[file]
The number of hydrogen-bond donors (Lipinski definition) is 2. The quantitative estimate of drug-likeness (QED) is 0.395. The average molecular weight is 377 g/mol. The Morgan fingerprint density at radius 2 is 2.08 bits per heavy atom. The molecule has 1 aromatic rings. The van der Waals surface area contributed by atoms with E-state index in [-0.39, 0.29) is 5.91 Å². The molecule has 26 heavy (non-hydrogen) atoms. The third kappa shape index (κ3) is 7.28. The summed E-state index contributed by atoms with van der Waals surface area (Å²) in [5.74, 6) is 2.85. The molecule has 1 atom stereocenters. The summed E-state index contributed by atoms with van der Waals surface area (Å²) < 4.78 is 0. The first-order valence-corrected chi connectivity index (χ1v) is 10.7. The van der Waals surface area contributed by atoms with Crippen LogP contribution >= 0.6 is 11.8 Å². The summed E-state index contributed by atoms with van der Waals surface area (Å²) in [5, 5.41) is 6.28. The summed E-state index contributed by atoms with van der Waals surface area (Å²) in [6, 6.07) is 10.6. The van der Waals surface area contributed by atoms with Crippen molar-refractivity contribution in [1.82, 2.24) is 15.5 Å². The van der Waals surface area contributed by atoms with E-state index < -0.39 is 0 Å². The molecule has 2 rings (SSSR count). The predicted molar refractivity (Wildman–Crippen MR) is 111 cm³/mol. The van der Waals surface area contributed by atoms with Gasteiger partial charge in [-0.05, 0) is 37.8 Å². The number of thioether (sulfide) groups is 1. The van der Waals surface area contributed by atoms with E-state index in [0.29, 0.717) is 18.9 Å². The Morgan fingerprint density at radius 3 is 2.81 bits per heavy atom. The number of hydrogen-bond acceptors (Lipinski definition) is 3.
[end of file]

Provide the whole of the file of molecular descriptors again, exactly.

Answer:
The number of hydrogen-bond donors (Lipinski definition) is 2. The quantitative estimate of drug-likeness (QED) is 0.395. The average molecular weight is 377 g/mol. The Morgan fingerprint density at radius 2 is 2.08 bits per heavy atom. The molecule has 1 aromatic rings. The van der Waals surface area contributed by atoms with E-state index in [-0.39, 0.29) is 5.91 Å². The molecule has 26 heavy (non-hydrogen) atoms. The third kappa shape index (κ3) is 7.28. The summed E-state index contributed by atoms with van der Waals surface area (Å²) in [5.74, 6) is 2.85. The molecule has 1 atom stereocenters. The summed E-state index contributed by atoms with van der Waals surface area (Å²) < 4.78 is 0. The first-order valence-corrected chi connectivity index (χ1v) is 10.7. The van der Waals surface area contributed by atoms with Crippen LogP contribution >= 0.6 is 11.8 Å². The summed E-state index contributed by atoms with van der Waals surface area (Å²) in [5, 5.41) is 6.28. The summed E-state index contributed by atoms with van der Waals surface area (Å²) in [6, 6.07) is 10.6. The van der Waals surface area contributed by atoms with Crippen molar-refractivity contribution in [1.82, 2.24) is 15.5 Å². The van der Waals surface area contributed by atoms with E-state index < -0.39 is 0 Å². The molecule has 2 rings (SSSR count). The predicted molar refractivity (Wildman–Crippen MR) is 111 cm³/mol. The van der Waals surface area contributed by atoms with Gasteiger partial charge in [-0.05, 0) is 37.8 Å². The number of thioether (sulfide) groups is 1. The van der Waals surface area contributed by atoms with E-state index in [0.29, 0.717) is 18.9 Å². The Morgan fingerprint density at radius 3 is 2.81 bits per heavy atom. The number of hydrogen-bond acceptors (Lipinski definition) is 3.